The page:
According to the American Society for Dermatologic Surgery, even precancerous skin lesions such as actinic keratosis and actinic cheilitis have the ability to transform into squamous cell carcinoma.8 There is, however, good news for those who already have sun-damaged skin and are looking to improve the overall health of their skin. A recent retrospective study conducted at the Massachusetts General Hospital Dermatology Laser and Cosmetic Center in Boston found that in patients treated with NAFLs for facial KCs, only 20.9% subsequently developed a KC, whereas the control group had a 40.4% rate of subsequent KC development. After accounting for age, gender, and skin type, individuals in the control group had a higher likelihood of developing new facial KC compared with patients who underwent laser treatment.9

Improving Photoaging Damage

In 2014, a study in the Journal of Cosmetic and Laser Therapy examined a group of 10 female participants. These individuals, ranging in age from 35 to 53 years and with skin types I to IV, exhibited mild to moderate facial photodamage. This photodamage was characterized by various features, including hyperpigmentation, telangiectasia, skin laxity, skin roughness, and actinic keratosis. These individuals underwent a series of treatments using a nonablative fractional Q-switched 1064-nm Nd:YAG laser. The therapeutic regimen included 4 sessions spaced at 2- to 4-week intervals, with follow-up assessments at 1 and 3 months after the final treatment session.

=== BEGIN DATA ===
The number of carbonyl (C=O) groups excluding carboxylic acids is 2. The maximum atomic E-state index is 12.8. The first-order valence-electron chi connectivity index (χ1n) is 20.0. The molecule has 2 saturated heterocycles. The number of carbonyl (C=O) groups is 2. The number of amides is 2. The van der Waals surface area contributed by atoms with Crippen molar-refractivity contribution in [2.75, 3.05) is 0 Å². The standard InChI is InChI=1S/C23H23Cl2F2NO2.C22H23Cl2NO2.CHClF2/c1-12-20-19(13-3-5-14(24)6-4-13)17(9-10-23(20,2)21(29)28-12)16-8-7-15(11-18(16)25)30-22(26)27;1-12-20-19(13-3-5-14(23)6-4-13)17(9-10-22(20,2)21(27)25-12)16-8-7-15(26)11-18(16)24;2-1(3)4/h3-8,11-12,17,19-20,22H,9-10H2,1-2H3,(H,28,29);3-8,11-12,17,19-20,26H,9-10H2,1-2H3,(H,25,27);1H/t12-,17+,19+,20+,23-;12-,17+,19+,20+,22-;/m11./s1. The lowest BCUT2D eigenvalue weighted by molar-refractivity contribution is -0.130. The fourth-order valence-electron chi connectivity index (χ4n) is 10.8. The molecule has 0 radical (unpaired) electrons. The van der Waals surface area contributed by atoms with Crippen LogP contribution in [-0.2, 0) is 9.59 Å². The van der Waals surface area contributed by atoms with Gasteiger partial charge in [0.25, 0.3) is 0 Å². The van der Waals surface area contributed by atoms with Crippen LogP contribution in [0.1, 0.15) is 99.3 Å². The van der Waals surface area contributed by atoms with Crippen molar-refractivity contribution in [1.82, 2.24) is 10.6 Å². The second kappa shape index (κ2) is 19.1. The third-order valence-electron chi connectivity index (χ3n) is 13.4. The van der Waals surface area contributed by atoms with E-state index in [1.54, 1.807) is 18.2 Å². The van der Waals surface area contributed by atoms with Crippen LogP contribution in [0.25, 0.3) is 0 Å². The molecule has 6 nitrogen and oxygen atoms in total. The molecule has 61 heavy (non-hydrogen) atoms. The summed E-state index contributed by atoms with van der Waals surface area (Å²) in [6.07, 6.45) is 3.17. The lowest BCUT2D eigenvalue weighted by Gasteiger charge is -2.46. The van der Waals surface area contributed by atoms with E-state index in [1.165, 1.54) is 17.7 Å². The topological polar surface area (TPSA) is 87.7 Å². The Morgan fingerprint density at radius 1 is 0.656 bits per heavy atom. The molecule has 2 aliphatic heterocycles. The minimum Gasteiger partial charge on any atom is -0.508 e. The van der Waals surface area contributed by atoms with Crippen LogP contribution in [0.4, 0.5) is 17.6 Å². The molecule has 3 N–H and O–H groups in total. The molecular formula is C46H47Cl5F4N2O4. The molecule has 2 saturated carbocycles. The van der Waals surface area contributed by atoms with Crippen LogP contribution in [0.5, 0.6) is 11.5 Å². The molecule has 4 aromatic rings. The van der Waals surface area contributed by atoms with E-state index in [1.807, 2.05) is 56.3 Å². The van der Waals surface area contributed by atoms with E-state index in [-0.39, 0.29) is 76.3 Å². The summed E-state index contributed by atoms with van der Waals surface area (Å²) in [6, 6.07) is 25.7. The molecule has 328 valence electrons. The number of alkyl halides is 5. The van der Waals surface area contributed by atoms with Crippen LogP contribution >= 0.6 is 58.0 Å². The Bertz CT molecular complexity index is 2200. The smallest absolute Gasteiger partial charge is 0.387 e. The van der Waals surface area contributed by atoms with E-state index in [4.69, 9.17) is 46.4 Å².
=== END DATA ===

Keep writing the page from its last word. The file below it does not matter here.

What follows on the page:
Baseline assessments using the Glogau scale revealed that 6 participants were classified as type II (indicating wrinkles in motion), and 4 participants were designated as type III (indicating wrinkles at rest). Impressively, at the 3-month follow-up after the final session, 60% of participants exhibited a notable 1-point or greater enhancement in their overall Glogau scale score. Moreover, it was observed during the study that the laser treatments resulted in substantial improvements in various skin irregularities: Hyperpigmentation decreased by 70%, telangiectasias by 80%, laxity by 80%, tactile roughness by 60%, and actinic keratoses by 60%. The investigators concluded that the nonablative fractional Q-switched 1064-nm Nd:YAG laser demonstrated both safety and efficacy in ameliorating mild to moderate photodamage with minimal downtime and discomfort and without any discernible adverse effects.10

In a 2021 study published in the same journal, researchers investigated the safety and effectiveness of a 1565-nm NAFL for addressing facial photoaging. Patients underwent 3 NAFL treatment sessions (1 month apart) on 1 side of their face, and then the treated side was compared with the untreated side between sessions. The results showed significant improvements in facial skin laxity, wrinkles, and pores as well as reduced sagging of the nasolabial groove on the NAFL-treated side compared with the untreated side (baseline). Additionally, the study compared NAFL with microneedle fractional radiofrequency (MFR) and found similar outcomes for MFR-treated skin but that NAFL offered a more convenient treatment option due to its shorter downtime.11